It is perhaps rare for a piece of legislation to receive enthusiastic cross-party support in any legislature. However, that is just what has happened in Scotland with the very recently passed Apologies (Scotland) Act 2015.
Over more than two years, Margaret Mitchell MSP has piloted this legislation through the Scottish Parliament with skill and tact. Many of the speeches at the stage 3 debate praised her approach and it was clear that Members of the Scottish Parliament felt that this is how legislation should be made.
As one member noted: “…the actions of the member promoting the bill and the Scottish Government have to be praised in the highest order. They have met regularly, talked through issues and carefully explained the positions that they have taken and why they have taken them. Both sides have been pretty consensual in trying to ensure that we end up with something that the Parliament can be genuinely proud of.” That is truly encouraging to read about a modern parliament.
The Scottish Government supported the Bill. The Minister, Paul Wheelhouse said: “…we have always agreed on the value of giving and receiving apologies and the importance of promoting a social and cultural change in attitudes to apologising, particularly in the context of public service provision.
He continued: “It has been made very clear during the bill’s passage through the parliamentary process that apologies have the great value of acknowledging that something has gone wrong and demonstrating that lessons have been learned. We all know that mistakes happen—that is a sad fact of life—and that they can often have tragic and long-lasting consequences. However, it is how we deal with those mistakes that makes the difference. An apology can be a way of showing acknowledgement of and respect and empathy for another person. Although it cannot undo past actions, if it is made sincerely and effectively it could provide some form of redress and perhaps give closure to those affected.”
Another member commented: “I am sure that we have all had experience of constituents who have suffered some form of misfortune at the hands of public or private sector organisations and have felt aggrieved that they have not received so much as an apology for the distress caused to them. Sometimes an apology is all that the aggrieved person requires; on other occasions, they need to know that action will be taken to prevent the mistake from occurring again so that others will not have to go through what they have experienced. A meaningful apology for harm done can be of great psychological and emotional benefit, and it may sometimes be more helpful than any other action taken.”
We also know from experience that such an approach is often more likely than a finding of fault or allocation of blame to bring about constructive change in a timely and cost-effective way.
The Act provides, with a few exceptions:
“In any legal proceedings to which this Act applies, an apology made (outside the proceedings) in connection with any matter — (a) is not admissible as evidence of anything relevant to the determination of liability in connection with that matter, and (b) cannot be used in any other way to the prejudice of the person by or on behalf of whom the apology was made.”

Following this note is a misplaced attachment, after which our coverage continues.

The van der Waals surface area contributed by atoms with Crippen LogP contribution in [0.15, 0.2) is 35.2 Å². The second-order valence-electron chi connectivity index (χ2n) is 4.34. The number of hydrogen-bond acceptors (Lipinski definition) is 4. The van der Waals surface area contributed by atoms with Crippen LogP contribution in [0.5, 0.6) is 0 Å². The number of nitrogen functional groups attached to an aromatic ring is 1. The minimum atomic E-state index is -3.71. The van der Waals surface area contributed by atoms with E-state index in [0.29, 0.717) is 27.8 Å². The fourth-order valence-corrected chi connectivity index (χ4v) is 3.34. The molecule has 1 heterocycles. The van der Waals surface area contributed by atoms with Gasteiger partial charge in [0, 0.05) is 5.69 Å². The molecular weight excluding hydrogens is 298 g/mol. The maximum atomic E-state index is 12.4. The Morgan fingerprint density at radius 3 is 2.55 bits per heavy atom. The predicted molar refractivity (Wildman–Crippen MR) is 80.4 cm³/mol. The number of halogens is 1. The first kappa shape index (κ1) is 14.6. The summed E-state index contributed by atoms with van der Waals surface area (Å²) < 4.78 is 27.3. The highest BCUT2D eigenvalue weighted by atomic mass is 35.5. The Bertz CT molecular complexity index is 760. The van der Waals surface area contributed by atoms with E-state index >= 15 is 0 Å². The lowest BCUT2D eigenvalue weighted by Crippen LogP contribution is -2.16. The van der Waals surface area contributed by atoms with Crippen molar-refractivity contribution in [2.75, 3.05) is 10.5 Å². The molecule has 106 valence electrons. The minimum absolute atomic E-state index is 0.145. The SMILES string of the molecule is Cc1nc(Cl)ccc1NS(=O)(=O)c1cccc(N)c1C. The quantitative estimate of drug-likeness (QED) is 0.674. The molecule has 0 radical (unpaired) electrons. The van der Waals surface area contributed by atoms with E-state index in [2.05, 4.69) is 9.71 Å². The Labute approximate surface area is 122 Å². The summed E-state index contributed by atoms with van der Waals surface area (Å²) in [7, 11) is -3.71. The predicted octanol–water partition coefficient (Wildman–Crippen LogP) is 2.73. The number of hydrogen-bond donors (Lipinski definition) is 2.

By my count, 62 words. Not many. But they have the potential to change our culture if we choose to work hard with the idea and motivation behind the Act. Initially, there were quite a few objectors, many from the legal profession, but that seems to have had more to do with the perceived potential ineffectiveness of the proposal than with serious principle. The question of how effective the Act will be remains to be seen. That, though, is dependent upon the attitude and education which follows its passing. As the Minister said: “It is clear that legislation alone cannot remove social barriers to apologising, but the bill is an important step in changing attitudes to apologies.”
One member was clear about what needs to be done: “…we will have to ensure that the right training is provided so that people who are at the front line can do their jobs correctly. We need to publish the right amount of guidance so that we make it easy for people who are at the front line to be aware of the legislation and know how they ought to act. If we do that, when we look back in a couple of years, we will all say that we passed the right legislation, it made a difference and we achieved what we wanted to achieve right at the beginning.”
He said: “…although legislation is not a magic formula, it has “a role to play” even if it does not have a dramatic effect. As long as it has some form of effect, it has a role to play. [This Act] is a vital first step that we all hope will have the impact that we desire. What we can say for certain is that, if we did not take this vital first step, we could almost guarantee that we would not see the cultural change that we all want to see.”
I have had the privilege of helping to support the Bill on its passage from conception to successful implementation in legislation. In a nice touch, the Act’s sponsor referred to an event which I had the honour of organising in the Parliament in 2014 with that very good friend of so many of us in the mediation world, Ken Cloke: “the mediator and internationally acclaimed writer on conflict resolution. Ken’s powerful testimonies highlighting the effectiveness of an apology in his own work as a mediator reminded me of and confirmed how important it was to press ahead with the bill secure in the knowledge that aiding a culture of apologising to flourish in Scotland benefits both those who have been harmed and those who are responsible for the harm that has been caused.”
This is a really good piece of legislation. Now, it’s up to us in Scotland to help to make it work here. Perhaps others elsewhere will be inspired too.